The Ring Two
Scott Hardie: “It sucked.”
Is it possible that "Aliens" has ruined us for strong maternal heroes? After figuring out Samara's secret in the original film, Rachel should no longer become terrified by her presence, and regard her as a predator to be fought off, especially when Samara threatens her son. I don't necessarily buy Rachel's transformation from a lousy, mostly-absent mother in "The Ring" into Suzie Homemaker in the sequel (which is wise to build a plot point on how her son calls her by her first name), but taken as the conceit of the film that Rachel now feels a push to protect her son, it's unsatisfying and downright disappointing to see her become nearly petrified at the alarming signs of Samara's interest in him and each new corpse that she produces. It's telling that "The Ring Two" comes most alive when it finally uses the one F-word granted by its PG13 rating, in a moment of maternal toughness that we've been waiting for Rachel to flash for the entire film.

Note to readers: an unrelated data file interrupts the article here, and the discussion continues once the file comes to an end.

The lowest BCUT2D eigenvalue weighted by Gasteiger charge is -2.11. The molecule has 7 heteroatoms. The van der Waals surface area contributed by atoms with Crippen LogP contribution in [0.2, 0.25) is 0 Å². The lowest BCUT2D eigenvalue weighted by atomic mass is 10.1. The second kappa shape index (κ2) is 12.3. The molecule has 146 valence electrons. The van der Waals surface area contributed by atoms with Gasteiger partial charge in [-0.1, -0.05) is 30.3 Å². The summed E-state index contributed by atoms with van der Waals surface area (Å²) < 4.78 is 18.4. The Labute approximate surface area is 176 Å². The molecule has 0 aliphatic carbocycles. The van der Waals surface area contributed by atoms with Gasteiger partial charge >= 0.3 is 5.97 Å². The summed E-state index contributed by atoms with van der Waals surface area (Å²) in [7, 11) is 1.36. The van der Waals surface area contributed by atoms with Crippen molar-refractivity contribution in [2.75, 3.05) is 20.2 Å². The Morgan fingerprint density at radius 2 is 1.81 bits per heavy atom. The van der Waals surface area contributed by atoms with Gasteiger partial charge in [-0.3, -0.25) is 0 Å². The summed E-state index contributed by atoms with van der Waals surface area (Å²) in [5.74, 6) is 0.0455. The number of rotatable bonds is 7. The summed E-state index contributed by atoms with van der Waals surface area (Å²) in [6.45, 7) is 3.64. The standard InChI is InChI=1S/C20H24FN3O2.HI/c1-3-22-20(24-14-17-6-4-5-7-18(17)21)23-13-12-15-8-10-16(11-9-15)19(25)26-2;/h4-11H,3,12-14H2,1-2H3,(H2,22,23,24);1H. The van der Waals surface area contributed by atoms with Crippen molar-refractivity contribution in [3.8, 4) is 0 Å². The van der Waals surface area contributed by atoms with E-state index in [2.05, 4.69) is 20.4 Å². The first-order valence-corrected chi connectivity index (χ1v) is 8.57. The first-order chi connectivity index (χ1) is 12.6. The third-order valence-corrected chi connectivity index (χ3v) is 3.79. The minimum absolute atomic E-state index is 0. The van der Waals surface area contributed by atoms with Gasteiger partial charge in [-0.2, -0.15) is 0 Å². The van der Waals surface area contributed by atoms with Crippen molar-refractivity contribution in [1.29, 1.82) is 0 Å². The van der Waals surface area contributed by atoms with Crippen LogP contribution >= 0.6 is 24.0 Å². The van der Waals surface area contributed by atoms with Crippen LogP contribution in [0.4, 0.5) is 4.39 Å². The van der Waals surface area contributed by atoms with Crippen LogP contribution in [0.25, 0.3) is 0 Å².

More scenes like that one and this film might have been something interesting, instead of the drab, languid mess that it is. Too many scenes drag on far beyond their ability to make a point, particularly when Rachel comes home to find her son watching TV; the film circles around that nap-inducing slog for what seems like an eternity before something finally happens. I hesitate to charge any film with the dreaded "b" word (boring), but these filmmakers have made it easy for me, by underestimating the level of interest the audience can maintain in these hollow ciphers of protagonists. There's watchable material here, along with a chilling Hans Zimmer score and some impressive technical effects, but they're lost in a sea of cold, gray nothingness. Pretentiousness isn't doing the horror genre any favors.